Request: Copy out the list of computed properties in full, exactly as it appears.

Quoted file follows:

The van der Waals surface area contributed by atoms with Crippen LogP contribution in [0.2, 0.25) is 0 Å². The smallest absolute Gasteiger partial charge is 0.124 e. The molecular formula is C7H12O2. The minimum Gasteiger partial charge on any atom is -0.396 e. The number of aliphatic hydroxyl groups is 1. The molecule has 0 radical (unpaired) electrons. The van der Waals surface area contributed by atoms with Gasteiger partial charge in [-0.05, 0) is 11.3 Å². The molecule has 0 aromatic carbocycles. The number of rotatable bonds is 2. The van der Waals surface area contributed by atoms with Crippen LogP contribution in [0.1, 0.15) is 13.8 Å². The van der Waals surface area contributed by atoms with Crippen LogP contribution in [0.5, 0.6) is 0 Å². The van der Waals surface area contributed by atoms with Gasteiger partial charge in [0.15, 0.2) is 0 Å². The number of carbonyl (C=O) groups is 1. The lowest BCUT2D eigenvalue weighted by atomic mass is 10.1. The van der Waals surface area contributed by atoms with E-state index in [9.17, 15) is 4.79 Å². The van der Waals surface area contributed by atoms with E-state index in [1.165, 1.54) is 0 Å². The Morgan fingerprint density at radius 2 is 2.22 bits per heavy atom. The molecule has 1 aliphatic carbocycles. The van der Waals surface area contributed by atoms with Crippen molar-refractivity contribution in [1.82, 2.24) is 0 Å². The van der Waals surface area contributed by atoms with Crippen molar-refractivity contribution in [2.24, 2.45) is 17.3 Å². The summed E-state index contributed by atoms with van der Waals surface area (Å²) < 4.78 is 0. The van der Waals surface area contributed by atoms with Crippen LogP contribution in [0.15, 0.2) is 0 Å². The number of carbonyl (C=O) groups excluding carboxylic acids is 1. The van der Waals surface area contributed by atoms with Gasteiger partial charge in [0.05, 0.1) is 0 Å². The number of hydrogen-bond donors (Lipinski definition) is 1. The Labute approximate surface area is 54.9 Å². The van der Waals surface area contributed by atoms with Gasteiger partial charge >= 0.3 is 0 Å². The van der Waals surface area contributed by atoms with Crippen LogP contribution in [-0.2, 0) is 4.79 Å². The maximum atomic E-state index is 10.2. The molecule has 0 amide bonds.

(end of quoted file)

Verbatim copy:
The van der Waals surface area contributed by atoms with Crippen LogP contribution in [0.2, 0.25) is 0 Å². The smallest absolute Gasteiger partial charge is 0.124 e. The molecular formula is C7H12O2. The minimum Gasteiger partial charge on any atom is -0.396 e. The number of aliphatic hydroxyl groups is 1. The molecule has 0 radical (unpaired) electrons. The van der Waals surface area contributed by atoms with Gasteiger partial charge in [-0.05, 0) is 11.3 Å². The molecule has 0 aromatic carbocycles. The number of rotatable bonds is 2. The van der Waals surface area contributed by atoms with Crippen LogP contribution in [0.1, 0.15) is 13.8 Å². The van der Waals surface area contributed by atoms with Crippen LogP contribution in [0.5, 0.6) is 0 Å². The van der Waals surface area contributed by atoms with Gasteiger partial charge in [0.15, 0.2) is 0 Å². The number of carbonyl (C=O) groups is 1. The lowest BCUT2D eigenvalue weighted by atomic mass is 10.1. The van der Waals surface area contributed by atoms with E-state index in [9.17, 15) is 4.79 Å². The van der Waals surface area contributed by atoms with E-state index in [1.165, 1.54) is 0 Å². The Morgan fingerprint density at radius 2 is 2.22 bits per heavy atom. The molecule has 1 aliphatic carbocycles. The van der Waals surface area contributed by atoms with Crippen molar-refractivity contribution in [1.82, 2.24) is 0 Å². The van der Waals surface area contributed by atoms with Crippen molar-refractivity contribution in [2.24, 2.45) is 17.3 Å². The summed E-state index contributed by atoms with van der Waals surface area (Å²) < 4.78 is 0. The van der Waals surface area contributed by atoms with Crippen LogP contribution in [0.15, 0.2) is 0 Å². The number of carbonyl (C=O) groups excluding carboxylic acids is 1. The van der Waals surface area contributed by atoms with Gasteiger partial charge in [0.05, 0.1) is 0 Å². The number of hydrogen-bond donors (Lipinski definition) is 1. The Labute approximate surface area is 54.9 Å². The van der Waals surface area contributed by atoms with Gasteiger partial charge >= 0.3 is 0 Å². The van der Waals surface area contributed by atoms with Crippen LogP contribution in [-0.2, 0) is 4.79 Å². The maximum atomic E-state index is 10.2. The molecule has 0 amide bonds.